Penn State Extension


Slugs and Their Control

Slugs are closely related to snails and differ from them by the absence of an external shell. Slugs feed on flowers, vegetables, and ornamentals, and are especially injurious to seedlings. Moreover, they get into cellars, on walks, and similar places around the house, leaving a trail of mucus or slime. Occasionally they feed on stored vegetables and other plant materials. In Pennsylvania, snails are usually of little concern as pests in home gardens and for this reason we will concentrate on slugs.


There is a number of species of slugs; fortunately, their behavior and control is somewhat similar. The following information is applicable to most of them. Slugs are 1/4 to 10 inches long, depending on the species. Most are less than one inch long. They vary in color from cream to gray to black; some species are covered with dark spots.


Slugs have three stages in their life cycle: eggs, immature stage and adults. The young are similar in appearance to the adults except for size. Slugs may overwinter in any stage. They may survive the winter by living in protected places such as in burrows and under decaying vegetation, clods of earth, stones, boards, logs, and loose bark, to mention a few places. Slugs begin to move, hatch, feed, and lay eggs when the temperature is above 40o F. They become adults in 3 to 12 months, depending on species, food available, temperature, and humidity. Warm, damp weather in the spring and fall favor their development. Hot, dry summers are unfavorable. Although slugs are ordinarily nocturnal, they will move and feed on cloudy, damp days. During hot weather, they will be found in damp vegetation, under boards, stones, and in other cool places.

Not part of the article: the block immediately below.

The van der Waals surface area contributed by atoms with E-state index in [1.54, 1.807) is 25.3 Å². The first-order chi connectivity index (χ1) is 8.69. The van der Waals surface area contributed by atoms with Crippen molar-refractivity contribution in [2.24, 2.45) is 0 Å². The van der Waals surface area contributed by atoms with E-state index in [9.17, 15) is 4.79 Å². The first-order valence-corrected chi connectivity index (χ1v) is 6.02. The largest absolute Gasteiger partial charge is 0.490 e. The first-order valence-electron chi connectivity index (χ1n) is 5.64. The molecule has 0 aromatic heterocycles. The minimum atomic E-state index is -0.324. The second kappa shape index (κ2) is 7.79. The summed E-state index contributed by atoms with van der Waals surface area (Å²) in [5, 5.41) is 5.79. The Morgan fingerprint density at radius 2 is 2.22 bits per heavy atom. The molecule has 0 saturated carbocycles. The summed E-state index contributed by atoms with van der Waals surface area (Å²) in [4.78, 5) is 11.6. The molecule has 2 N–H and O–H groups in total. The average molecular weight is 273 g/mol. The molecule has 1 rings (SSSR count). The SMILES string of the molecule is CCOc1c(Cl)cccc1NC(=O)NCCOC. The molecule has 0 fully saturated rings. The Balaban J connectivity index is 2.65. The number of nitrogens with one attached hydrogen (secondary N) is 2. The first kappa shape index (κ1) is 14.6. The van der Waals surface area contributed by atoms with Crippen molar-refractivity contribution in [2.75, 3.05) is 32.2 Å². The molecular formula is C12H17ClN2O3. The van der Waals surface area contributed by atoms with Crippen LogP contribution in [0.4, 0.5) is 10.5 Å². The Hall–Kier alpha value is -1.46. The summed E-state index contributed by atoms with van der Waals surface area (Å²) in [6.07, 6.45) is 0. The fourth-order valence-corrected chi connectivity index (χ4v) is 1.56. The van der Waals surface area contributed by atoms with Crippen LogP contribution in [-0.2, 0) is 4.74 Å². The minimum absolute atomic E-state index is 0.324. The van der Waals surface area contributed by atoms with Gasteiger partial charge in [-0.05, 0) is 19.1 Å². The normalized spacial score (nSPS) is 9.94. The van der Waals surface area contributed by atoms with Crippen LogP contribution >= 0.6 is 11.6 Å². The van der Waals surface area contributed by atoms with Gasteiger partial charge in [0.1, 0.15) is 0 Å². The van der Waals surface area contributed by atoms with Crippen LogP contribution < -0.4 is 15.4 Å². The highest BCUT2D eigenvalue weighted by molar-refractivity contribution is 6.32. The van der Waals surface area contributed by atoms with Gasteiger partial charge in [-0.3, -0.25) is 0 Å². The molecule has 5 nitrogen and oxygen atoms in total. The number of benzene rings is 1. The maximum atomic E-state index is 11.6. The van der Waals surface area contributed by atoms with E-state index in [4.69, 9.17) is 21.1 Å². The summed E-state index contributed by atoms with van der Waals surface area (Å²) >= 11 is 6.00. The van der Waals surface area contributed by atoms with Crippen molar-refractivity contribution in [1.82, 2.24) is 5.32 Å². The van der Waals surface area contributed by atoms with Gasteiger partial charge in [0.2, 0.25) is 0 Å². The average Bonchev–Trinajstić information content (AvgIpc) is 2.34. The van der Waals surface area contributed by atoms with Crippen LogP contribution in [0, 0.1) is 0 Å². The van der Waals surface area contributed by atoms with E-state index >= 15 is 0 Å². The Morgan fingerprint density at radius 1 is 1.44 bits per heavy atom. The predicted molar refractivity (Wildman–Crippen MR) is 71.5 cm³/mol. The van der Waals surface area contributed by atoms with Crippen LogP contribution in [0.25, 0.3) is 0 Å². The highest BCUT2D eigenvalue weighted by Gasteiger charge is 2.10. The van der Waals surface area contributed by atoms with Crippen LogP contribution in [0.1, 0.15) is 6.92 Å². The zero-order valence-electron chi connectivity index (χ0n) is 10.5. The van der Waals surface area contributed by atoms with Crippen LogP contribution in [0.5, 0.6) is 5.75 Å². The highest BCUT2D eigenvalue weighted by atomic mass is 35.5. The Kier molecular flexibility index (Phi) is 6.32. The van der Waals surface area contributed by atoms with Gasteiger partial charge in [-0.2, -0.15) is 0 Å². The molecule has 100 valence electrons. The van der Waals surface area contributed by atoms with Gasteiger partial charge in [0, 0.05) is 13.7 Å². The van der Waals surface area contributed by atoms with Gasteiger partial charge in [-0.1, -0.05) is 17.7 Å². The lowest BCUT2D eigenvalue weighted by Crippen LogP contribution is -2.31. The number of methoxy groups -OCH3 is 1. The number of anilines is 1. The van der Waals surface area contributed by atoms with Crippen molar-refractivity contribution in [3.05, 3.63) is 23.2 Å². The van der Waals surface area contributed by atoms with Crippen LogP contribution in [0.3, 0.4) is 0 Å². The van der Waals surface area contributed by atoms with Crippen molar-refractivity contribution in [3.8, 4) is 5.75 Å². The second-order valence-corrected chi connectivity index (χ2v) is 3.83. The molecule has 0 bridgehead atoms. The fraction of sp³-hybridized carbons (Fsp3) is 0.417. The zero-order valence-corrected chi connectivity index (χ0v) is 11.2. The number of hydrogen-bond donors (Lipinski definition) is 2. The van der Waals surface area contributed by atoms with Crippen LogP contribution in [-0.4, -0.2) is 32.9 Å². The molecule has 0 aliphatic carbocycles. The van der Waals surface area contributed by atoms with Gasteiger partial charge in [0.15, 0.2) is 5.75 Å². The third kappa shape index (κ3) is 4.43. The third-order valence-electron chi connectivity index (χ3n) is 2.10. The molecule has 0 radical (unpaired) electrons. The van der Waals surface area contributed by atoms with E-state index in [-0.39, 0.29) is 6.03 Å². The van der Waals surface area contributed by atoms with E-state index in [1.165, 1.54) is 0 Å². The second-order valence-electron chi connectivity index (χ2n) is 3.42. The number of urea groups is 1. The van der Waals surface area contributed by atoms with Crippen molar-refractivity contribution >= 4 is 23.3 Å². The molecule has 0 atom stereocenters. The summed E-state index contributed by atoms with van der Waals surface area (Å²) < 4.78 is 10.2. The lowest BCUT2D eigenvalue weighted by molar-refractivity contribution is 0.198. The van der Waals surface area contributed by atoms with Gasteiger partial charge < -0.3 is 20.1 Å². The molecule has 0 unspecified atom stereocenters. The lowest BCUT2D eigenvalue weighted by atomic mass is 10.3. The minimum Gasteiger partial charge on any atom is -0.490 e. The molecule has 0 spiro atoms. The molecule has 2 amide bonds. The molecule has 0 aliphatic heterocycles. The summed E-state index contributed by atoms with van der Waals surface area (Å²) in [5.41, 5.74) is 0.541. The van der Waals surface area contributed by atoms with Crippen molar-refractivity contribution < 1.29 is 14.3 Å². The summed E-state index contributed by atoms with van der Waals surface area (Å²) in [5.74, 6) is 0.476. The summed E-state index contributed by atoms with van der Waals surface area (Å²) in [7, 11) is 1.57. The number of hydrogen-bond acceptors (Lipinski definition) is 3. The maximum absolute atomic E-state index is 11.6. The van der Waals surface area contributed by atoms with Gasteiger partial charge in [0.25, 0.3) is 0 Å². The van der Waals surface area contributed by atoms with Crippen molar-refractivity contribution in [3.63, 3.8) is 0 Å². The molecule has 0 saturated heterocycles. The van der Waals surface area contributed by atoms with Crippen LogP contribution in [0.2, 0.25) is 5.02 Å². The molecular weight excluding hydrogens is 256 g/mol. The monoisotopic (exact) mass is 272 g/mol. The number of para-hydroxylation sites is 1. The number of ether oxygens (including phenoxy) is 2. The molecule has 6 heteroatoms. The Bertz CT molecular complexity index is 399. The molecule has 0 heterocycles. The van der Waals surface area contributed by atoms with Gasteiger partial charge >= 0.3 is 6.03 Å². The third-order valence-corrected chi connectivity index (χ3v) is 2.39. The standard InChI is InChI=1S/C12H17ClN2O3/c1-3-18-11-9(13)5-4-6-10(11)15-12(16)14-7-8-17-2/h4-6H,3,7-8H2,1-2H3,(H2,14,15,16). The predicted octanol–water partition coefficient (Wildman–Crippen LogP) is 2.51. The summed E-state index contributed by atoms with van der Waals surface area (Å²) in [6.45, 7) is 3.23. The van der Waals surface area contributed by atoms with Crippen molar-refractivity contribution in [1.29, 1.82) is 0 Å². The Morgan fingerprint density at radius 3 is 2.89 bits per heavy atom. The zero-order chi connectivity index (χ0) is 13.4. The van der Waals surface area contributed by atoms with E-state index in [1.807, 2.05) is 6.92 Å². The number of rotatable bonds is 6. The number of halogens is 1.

Sanitation -- Remove the resting and breeding places of slugs, such as loose boards, bricks, stones, trash piles, compost piles, weeds, and other such material.

Traps -- Set out boards or burlap bags in the evening. Wet the traps and immediate surroundings. Remove trapped slugs the next morning and drop them in kerosene. Another way to trap slugs is to bury a shallow metal tray in the ground so the tray edge is level with the soil surface. Slugs are attracted to beer placed in the trays; they then fall in and drown.

Natural Enemies -- Toads, some beetles and their larvae, parasitic flies, birds, chickens, and ducks are natural enemies of slugs but are not very dependable. Cultivating the soil will hasten drying of the surface and in turn will reduce slug activity.

Penn State College of Agricultural Sciences research, extension, and resident education programs are funded in part by Pennsylvania counties, the Commonwealth of Pennsylvania, and the U.S. Department of Agriculture.

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